Hawai‘i County Fined for Failure to Meet Deadline in Design of Pāhala Wastewater Treatment Facility
The County of Hawai‘i is being fined $28,500 for failure to meet the milestone requiring the complete design of the Pāhala Wastewater Treatment Facility in Pāhala that will replace five large capacity cesspools (LCCs).
In June 2017, U.S. Environmental Protection Agency (EPA) and the county voluntarily entered into an order for the Pāhala Community Large Capacity Cesspools Closure Project, an EPA press release stated. Under the agreement, approximately 272 properties served by the LCCs in the Pāhala and Nāʻālehu communities will be connected to the new county wastewater treatment facilities. An additional 95 properties not currently served by the LCCs in the Pāhala and Nāʻālehu communities will receive access to the new wastewater treatment facilities.
In the 2017 order, the county agreed to close five large capacity LCCs that serve the Pāhala and Nāʻālehu communities and replace the cesspools with wastewater treatment facilities approved by the Hawai‘i Department of Health. According to the release, the county was required to complete the Pāhala Wastewater Treatment Plant design and have it approved by the DOH by July 24, 2021.
For more information on this specific order click here.
“County of Hawai‘i has failed to meet its legal commitment to modernize wastewater infrastructure,” said EPA Pacific Southwest Regional Director of the Enforcement and Compliance Assurance Division, Amy Miller. “EPA expects the County to expeditiously construct the Pāhala Wastewater Treatment Facility to protect drinking water and coastal resources on the Big Island.”
This afternoon, Nov. 10, Hawaiʻi County officials confirmed it was planning to pay the fine. According to a statement by Mayor Mitch Roth, he stated his administration has been working with the EPA and the community to close the large capacity cesspools in Pāhala and Nā‘ālehu.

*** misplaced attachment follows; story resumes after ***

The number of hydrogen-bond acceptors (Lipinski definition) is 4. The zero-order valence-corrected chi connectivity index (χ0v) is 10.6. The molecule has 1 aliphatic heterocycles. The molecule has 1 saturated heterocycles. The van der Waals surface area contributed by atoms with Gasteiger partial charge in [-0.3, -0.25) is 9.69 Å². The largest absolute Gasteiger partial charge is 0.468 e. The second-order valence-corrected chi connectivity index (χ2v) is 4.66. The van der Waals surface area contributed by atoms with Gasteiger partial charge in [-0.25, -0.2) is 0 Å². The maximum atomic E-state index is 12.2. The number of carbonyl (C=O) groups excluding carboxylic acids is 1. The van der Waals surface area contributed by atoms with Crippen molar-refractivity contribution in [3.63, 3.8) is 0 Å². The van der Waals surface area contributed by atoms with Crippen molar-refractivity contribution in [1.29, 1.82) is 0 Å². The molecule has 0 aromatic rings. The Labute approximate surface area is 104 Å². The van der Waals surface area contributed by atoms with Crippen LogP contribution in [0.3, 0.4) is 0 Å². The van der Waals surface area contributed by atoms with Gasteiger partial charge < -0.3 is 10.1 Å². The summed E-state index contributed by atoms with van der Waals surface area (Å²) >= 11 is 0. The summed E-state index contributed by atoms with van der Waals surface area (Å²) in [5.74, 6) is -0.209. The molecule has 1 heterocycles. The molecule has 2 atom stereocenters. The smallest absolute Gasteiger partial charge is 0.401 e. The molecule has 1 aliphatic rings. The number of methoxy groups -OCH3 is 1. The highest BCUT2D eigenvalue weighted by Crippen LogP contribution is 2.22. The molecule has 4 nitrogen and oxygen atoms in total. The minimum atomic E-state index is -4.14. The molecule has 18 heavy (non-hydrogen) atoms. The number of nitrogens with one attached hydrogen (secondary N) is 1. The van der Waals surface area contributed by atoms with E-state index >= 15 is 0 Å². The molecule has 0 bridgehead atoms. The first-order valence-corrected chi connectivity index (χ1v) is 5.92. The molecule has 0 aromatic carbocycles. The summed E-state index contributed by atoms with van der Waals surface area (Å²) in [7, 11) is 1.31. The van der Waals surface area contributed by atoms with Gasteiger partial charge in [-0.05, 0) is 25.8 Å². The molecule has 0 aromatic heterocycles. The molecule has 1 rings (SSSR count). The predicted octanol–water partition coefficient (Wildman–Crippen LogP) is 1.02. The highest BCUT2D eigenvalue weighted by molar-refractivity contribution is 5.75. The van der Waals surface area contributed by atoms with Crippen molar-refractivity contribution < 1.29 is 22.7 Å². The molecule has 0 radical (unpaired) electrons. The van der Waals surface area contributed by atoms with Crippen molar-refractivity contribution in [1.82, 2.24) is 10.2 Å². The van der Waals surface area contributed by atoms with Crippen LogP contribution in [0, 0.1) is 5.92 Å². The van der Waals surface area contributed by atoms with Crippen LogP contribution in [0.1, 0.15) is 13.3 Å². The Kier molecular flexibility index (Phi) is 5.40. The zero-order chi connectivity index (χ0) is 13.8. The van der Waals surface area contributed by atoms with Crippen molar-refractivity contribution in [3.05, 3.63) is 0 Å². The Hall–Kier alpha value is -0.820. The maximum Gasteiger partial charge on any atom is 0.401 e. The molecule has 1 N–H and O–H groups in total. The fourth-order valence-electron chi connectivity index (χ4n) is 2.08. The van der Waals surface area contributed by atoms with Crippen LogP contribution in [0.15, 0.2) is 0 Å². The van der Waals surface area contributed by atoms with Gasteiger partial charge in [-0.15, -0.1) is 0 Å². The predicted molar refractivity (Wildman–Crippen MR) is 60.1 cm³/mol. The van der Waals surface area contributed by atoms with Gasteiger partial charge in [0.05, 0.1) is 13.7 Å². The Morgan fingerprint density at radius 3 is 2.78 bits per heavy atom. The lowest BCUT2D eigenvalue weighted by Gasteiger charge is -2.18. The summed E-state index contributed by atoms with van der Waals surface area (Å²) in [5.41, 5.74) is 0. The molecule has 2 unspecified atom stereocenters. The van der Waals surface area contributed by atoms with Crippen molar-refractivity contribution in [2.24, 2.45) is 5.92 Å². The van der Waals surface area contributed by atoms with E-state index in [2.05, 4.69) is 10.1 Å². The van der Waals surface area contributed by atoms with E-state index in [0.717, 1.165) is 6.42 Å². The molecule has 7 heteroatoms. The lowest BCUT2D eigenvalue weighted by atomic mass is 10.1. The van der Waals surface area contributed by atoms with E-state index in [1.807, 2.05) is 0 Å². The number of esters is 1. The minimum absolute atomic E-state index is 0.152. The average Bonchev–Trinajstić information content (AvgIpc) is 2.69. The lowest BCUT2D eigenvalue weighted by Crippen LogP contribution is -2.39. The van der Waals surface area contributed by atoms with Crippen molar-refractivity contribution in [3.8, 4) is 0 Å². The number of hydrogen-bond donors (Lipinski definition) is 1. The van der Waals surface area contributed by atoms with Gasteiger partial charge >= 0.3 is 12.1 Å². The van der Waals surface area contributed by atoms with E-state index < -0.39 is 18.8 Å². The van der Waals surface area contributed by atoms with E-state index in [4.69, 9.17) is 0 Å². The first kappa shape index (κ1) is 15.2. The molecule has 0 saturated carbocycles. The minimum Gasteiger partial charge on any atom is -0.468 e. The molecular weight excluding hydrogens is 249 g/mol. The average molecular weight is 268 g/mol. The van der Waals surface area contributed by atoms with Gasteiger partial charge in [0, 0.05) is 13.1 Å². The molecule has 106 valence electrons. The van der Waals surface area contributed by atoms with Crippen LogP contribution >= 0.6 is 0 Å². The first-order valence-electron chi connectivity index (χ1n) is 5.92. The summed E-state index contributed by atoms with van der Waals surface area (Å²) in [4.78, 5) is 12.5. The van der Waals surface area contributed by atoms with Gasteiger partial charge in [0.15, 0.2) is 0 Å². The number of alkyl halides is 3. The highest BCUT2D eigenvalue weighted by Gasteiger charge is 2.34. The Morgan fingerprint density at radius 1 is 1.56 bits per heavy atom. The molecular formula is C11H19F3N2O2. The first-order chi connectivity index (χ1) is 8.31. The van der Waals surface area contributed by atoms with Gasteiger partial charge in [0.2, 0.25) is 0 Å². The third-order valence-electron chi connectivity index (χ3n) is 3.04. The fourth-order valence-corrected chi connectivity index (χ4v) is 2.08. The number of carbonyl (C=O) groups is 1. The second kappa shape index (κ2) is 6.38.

“However, upon revaluation of the project and discovery in April of a more extensive lava tube system than previously anticipated, we consciously decided to do further environmental review to select a wastewater treatment plant that will reduce environmental and fiscal concerns,” Roth said.
At the time, Roth said the county understood this descition to take more time for further review would result in fines.
“We chose to move forward as it is in the community’s best interest to create permanent solutions rather than temporary fixes,” the mayor stated. That said, we understand the seriousness of the fine and will continue to work hard to meet the remaining compliance deadlines – so long as we may do so without jeopardizing the health and safety of our residents and the environments in which they live.”
The bottom line, Roth added, is that the new WWTP will yield reduced costs and reduced environmental impacts, far outweighing the current fines.
“We’d like to thank the community of Kaʻū for their continued support and input as we work through this issue together,” the mayor stated.
An LCC is a cesspool serving multi-unit residential homes, a non-residential facility with the capacity to serve 20 or more people per day or home business. LCCs were banned under the federal Safe Drinking Water Act in April 2005. Since the 2005 LCC ban, more than 3,600 LCCs in Hawaii have been closed; however, hundreds remain in operation.
Cesspools collect and discharge untreated raw sewage into the ground, where disease-causing pathogens and harmful chemicals can contaminate groundwater, streams, and the ocean. Groundwater provides 95% of all domestic water in Hawaiʻi.
For more information on the LCC ban, click here.